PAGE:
Monday, 13 November 2017

Manitoba's WWI Fallen: Allan Charles Wingood of Winnipeg

To commemorate the 100th anniversary of the start of the First World War, I am working on a series of blog posts that will look at 100 Manitobans who died in action. For more about this project and links to other soldiers, follow this link. 

Allan Charles Wingood was born in Hamilton, Bermuda in 1887 and attended Warwick Academy, the oldest school in Bermuda. He came to Winnipeg in March 1907, the attraction likely being that he had an aunt, a Mrs. R. C. McDonald, who lived here.

Wingood, an accountant by trade, first settled at a boarding house on Hargrave Street and got a job with G F and J Galt as a clerk, then as a travelling salesman.

The Galts set up a food wholesaling company in Winnipeg in the 1890s and a few years later expanded their offerings into food production, creating the Blue Ribbon line of basic household grocery items like coffee, tea and extracts.

1908 ad, Winnipeg Tribune

By 1911, Wingood partnered with Charles D. Lindsay to open Lindsay and Wingood phonograph store at 284 Portage Avenue. It was a small section of the musical instrument store of Norman J. Lindsay, Charles' older brother.

The store was located at 284 Portage Avenue, the same building that housed the Lyceum Theatre, demolished in 1968 for the North Star Inn, now the Radisson Hotel.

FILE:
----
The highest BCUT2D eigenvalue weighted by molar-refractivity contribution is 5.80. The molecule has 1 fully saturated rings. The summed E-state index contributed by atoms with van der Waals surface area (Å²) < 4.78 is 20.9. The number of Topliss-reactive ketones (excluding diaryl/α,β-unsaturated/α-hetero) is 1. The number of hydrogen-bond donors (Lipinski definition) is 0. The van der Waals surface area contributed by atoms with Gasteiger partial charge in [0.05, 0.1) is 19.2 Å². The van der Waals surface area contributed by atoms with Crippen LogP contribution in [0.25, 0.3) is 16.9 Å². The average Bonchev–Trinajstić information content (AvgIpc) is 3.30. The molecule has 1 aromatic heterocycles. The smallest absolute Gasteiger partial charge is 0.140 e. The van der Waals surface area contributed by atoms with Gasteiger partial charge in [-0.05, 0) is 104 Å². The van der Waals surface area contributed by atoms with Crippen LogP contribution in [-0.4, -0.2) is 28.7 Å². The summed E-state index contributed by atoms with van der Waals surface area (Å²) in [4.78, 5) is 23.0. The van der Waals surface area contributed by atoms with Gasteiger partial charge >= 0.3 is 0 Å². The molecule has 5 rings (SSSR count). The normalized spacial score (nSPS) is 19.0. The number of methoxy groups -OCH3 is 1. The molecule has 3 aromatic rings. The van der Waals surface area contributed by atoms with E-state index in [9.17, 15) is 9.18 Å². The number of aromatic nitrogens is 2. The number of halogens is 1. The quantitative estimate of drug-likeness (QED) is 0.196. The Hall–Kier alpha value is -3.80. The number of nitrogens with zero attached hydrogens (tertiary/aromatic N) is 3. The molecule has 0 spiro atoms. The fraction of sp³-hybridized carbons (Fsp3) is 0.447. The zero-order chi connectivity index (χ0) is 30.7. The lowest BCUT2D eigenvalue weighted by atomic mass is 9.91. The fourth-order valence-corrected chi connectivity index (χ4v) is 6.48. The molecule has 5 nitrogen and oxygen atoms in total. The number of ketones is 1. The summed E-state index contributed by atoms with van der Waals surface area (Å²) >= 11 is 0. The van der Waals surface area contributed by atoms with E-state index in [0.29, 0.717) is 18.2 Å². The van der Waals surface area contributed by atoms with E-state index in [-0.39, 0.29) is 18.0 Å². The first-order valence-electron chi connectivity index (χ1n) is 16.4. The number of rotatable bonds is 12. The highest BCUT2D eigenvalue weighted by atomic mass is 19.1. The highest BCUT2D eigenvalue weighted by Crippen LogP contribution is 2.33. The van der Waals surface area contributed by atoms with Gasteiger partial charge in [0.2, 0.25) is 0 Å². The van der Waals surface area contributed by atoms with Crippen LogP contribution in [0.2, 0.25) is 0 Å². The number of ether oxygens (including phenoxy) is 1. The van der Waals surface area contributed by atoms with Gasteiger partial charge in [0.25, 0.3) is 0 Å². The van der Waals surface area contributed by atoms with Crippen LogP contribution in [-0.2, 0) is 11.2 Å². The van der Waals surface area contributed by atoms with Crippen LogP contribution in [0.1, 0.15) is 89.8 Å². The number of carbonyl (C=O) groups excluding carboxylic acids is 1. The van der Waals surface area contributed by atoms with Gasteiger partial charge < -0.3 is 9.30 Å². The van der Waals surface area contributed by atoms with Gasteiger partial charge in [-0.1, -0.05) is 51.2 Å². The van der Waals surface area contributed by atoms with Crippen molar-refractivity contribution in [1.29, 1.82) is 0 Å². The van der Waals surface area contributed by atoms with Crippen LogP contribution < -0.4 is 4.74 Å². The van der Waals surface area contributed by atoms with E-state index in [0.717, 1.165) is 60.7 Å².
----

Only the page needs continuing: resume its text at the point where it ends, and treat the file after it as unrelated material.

Top: Dominion Bank, Main & McDermot (Canafornian on ipernity)
Bottom: 1911 Winnipeg Free Press ad

By 1914, things were looking good for the young accountant.

The record store closed but he now had a job as a clerk with the Winnipeg office of McDougall and Cowan. Based in Montreal, it Canada's largest brokerage house with offices across the country. 

Their local offices were located at 438 Main Street, an address that no longer exists but it was likely the office section of the now demolished Dominion Bank Building at Main Street and McDermot Avenue.

8th Battalion Canadian Infantry badge

Wingood served in the military reserves in Bermuda, with the Bermuda Volunteer Rifles Corps (BVRC) until March 1907, then as a lieutenant with the 100th Regiment - Winnipeg Grenadiers militia from 1910 - 1913.

In September 1914, he enlisted and later went overseas with the 6th Battalion of the  Fort Garry Horse under Lt.-Col. James Dennistoun. While in England, he was transferred to the 8th Battalion Canadian Infantry (Manitoba Regiment) and in May 1915 attained the rank of captain after showing "gallant and distinguished conduct".

After Courcelette (City of Vancouver Archives)

In May 2016, Wingood was reported as wounded but recovered and returned to the front.

On September 26, 1916, Wingood was killed in action at Courcelette, France during the Battle of the Somme. (Also see.) He was 29 years old.

Details of his death are not clear, though it appears his remains were never identified.

He is commemorated on the Vimy Memorial in Calais, France, the Next of Kin / Soldiers' Relatives monument in Winnipeg, the Bermuda War Memorial and the Warwick Academy war memorial.

Attestation Papers
Canadian Virtual War Memorial entry
Bermuda's War Veterans


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